BBC commentators' highs and lows of football in 2018
2018 has been quite a year. We have seen France reign supreme in Moscow, Real Madrid break Liverpool's hearts in Kiev and England even win a penalty shootout on route to their best World Cup performance for a generation.
Witnessing those events first hand has been the BBC TV and radio commentary team, who criss-crossed the globe over the past 12 months to bring you live coverage of some of football's biggest matches.
We asked them to provide their most memorable moments of 2018 as we reflect on another thrilling year of footballing drama.
'Three of the best goals I've ever commentated on'
John Murray: This was the year of three of the best goals I've ever commentated on.
Firstly there was Gareth Bale's overhead kick in the Champions League final. Stunning.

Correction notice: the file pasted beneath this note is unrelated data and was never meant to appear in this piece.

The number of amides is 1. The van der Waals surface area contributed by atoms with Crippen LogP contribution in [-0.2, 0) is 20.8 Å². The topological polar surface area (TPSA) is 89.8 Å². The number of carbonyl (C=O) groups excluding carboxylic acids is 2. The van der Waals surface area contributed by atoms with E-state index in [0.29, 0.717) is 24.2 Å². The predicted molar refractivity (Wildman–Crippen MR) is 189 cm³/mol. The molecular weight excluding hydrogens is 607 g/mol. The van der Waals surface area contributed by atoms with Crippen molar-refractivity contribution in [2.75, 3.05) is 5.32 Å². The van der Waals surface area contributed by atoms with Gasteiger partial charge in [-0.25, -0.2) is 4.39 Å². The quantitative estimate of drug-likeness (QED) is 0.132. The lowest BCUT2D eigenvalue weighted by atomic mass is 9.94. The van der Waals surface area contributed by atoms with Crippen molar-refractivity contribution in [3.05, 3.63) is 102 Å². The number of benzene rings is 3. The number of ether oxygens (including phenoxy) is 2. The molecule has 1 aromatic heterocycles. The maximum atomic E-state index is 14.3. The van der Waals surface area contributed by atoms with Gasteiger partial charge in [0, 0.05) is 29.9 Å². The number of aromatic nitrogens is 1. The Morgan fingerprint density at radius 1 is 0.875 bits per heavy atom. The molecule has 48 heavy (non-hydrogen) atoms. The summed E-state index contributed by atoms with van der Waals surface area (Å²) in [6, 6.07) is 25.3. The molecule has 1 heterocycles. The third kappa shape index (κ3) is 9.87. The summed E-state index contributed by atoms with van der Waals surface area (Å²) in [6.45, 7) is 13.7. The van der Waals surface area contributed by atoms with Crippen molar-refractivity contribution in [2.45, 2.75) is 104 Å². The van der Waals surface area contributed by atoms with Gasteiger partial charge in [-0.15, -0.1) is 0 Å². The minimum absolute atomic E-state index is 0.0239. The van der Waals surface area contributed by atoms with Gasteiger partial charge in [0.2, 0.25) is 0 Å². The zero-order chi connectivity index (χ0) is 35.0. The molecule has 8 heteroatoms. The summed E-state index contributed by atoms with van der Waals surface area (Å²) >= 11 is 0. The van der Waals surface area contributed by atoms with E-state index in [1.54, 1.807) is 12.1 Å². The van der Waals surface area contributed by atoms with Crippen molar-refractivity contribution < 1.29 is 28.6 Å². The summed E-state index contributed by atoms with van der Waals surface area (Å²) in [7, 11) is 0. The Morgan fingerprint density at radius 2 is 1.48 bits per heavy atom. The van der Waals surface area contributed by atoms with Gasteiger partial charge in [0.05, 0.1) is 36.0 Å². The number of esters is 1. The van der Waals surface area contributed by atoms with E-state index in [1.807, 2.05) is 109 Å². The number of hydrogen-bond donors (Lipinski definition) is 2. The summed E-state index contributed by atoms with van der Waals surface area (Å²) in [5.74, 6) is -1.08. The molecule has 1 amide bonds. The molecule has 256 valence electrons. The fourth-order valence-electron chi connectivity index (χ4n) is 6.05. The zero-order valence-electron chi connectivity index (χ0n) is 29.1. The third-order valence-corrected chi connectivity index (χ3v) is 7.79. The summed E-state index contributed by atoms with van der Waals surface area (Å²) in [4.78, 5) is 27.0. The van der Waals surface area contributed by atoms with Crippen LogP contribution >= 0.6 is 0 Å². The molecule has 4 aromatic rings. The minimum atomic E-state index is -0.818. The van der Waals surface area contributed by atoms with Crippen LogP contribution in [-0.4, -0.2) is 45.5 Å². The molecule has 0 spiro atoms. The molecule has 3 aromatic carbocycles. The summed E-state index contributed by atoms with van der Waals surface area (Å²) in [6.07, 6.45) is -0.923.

Then there was Ivan Rakitic's amazing volley for Barcelona against Tottenham at Wembley with both feet off the ground. It was a thing of beauty.
And then there was Cristiano Ronaldo's breathtaking goal for Juventus against Manchester United in Turin, as he rifled in a ball that dropped over his shoulder (while running at full tilt!) in the United penalty area. I think that one topped the lot.
'A moment I will never forget'
Alistair Mann: I will never forget 27 October 2018 - it was a day I went to commentate on Leicester City v West Ham but which ended with me reporting on a tragic news story for Match of the Day.